Delivering Cutting Edge Care To Critically Ill Newborns
The Victorian Government is investing in a world-first medical device that will help more critically ill newborns get access to potentially lifesaving care.
Minister for Innovation, Medical Research and the Digital Economy Jaala Pulford today announced Melbourne startup Navi Medical Technologies would receive $50,000 as part of the $6 million Technology Adoption and Innovation Program, which helps small to medium-size enterprises develop new innovative technologies.
Each year, nearly 10,000 newborns receive lifesaving treatment through central venous catheters – thin flexible tubes inserted into the veins of patients to deliver fluids and medications.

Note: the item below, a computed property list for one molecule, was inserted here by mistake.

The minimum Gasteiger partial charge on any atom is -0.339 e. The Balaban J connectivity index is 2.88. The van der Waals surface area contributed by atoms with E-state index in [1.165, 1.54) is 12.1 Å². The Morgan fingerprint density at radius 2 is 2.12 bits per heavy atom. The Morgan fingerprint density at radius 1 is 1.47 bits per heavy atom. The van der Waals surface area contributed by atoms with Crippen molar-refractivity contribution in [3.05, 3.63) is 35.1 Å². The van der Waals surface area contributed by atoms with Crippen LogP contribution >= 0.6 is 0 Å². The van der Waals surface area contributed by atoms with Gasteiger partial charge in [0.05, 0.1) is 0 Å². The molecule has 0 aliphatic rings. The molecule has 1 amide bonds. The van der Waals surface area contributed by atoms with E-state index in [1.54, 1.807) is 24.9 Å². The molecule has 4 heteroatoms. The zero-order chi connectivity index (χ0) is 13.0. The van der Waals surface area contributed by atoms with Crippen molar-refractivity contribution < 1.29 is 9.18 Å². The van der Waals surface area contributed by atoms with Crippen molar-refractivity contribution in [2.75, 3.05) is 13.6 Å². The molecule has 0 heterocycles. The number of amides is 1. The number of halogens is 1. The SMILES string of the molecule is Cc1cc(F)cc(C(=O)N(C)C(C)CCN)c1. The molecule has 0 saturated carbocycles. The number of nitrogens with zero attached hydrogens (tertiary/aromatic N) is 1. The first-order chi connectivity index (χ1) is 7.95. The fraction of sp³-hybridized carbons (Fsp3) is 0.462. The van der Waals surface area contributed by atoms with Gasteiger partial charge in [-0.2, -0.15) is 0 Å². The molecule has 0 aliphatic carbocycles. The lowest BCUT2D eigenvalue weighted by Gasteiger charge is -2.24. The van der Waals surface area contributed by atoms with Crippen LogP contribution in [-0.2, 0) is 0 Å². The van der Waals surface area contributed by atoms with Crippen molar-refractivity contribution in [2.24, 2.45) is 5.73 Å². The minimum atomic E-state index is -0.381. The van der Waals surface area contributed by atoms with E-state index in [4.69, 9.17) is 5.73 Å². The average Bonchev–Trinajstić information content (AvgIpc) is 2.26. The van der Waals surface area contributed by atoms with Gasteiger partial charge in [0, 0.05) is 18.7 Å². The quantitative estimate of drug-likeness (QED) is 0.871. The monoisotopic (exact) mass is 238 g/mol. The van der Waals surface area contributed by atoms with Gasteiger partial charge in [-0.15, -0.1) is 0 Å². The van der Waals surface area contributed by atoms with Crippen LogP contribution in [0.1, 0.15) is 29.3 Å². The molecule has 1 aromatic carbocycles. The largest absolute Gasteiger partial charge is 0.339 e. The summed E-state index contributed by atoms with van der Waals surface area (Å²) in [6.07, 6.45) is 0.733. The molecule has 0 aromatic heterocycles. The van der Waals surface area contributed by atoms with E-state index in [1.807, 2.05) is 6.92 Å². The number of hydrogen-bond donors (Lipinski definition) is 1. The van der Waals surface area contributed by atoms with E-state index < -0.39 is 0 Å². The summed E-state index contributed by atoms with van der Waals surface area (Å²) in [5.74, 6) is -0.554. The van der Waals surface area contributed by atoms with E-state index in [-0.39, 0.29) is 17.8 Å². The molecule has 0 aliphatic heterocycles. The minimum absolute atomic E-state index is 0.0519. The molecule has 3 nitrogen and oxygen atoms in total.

Without a way to pinpoint the exact location, around 40 per cent of catheters are inserted incorrectly or move after insertion, exposing patients to additional risks.
Navi has created a device that records and analyses electrical signals from the heart, providing feedback on the position of the catheter in real time. The new funding will help develop an advanced prototype of the device, enabling the Navi Neonav to reach a critical stage of product development.
The medical device is already helping deliver life-saving treatment to babies at the Royal Women’s Hospital Newborn Intensive Care Unit, including babies like Nash Constable.
Nash was born in December 2020 at 28 weeks, weighing just 728 grams. After his family consented to be involved in the research, Nash had a catheter inserted using the new technology as part of an operation.
Nash is now a healthy eight-month-old and his family are strong advocates for continued investment in newborn research.